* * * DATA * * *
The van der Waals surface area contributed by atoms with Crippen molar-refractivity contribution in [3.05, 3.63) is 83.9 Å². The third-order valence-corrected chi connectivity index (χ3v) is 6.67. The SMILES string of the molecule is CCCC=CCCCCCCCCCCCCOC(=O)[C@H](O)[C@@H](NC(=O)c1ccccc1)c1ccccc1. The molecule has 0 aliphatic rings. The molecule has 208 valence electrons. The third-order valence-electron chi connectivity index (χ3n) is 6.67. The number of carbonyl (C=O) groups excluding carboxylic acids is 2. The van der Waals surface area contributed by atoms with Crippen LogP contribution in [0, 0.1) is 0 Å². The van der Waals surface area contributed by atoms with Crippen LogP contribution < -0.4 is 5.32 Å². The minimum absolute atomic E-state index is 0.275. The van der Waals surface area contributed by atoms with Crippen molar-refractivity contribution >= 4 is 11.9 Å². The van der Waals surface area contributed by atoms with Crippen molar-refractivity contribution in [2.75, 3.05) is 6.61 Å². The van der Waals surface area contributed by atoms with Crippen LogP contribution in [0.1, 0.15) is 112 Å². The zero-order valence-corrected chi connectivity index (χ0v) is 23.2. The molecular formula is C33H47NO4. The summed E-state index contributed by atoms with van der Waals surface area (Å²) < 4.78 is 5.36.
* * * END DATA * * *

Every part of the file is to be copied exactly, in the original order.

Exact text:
The van der Waals surface area contributed by atoms with Crippen molar-refractivity contribution in [3.05, 3.63) is 83.9 Å². The third-order valence-corrected chi connectivity index (χ3v) is 6.67. The SMILES string of the molecule is CCCC=CCCCCCCCCCCCCOC(=O)[C@H](O)[C@@H](NC(=O)c1ccccc1)c1ccccc1. The molecule has 0 aliphatic rings. The molecule has 208 valence electrons. The third-order valence-electron chi connectivity index (χ3n) is 6.67. The number of carbonyl (C=O) groups excluding carboxylic acids is 2. The van der Waals surface area contributed by atoms with Crippen LogP contribution in [0, 0.1) is 0 Å². The van der Waals surface area contributed by atoms with Crippen LogP contribution < -0.4 is 5.32 Å². The minimum absolute atomic E-state index is 0.275. The van der Waals surface area contributed by atoms with Crippen molar-refractivity contribution >= 4 is 11.9 Å². The van der Waals surface area contributed by atoms with Crippen molar-refractivity contribution in [2.75, 3.05) is 6.61 Å². The van der Waals surface area contributed by atoms with Crippen LogP contribution in [0.1, 0.15) is 112 Å². The zero-order valence-corrected chi connectivity index (χ0v) is 23.2. The molecular formula is C33H47NO4. The summed E-state index contributed by atoms with van der Waals surface area (Å²) < 4.78 is 5.36.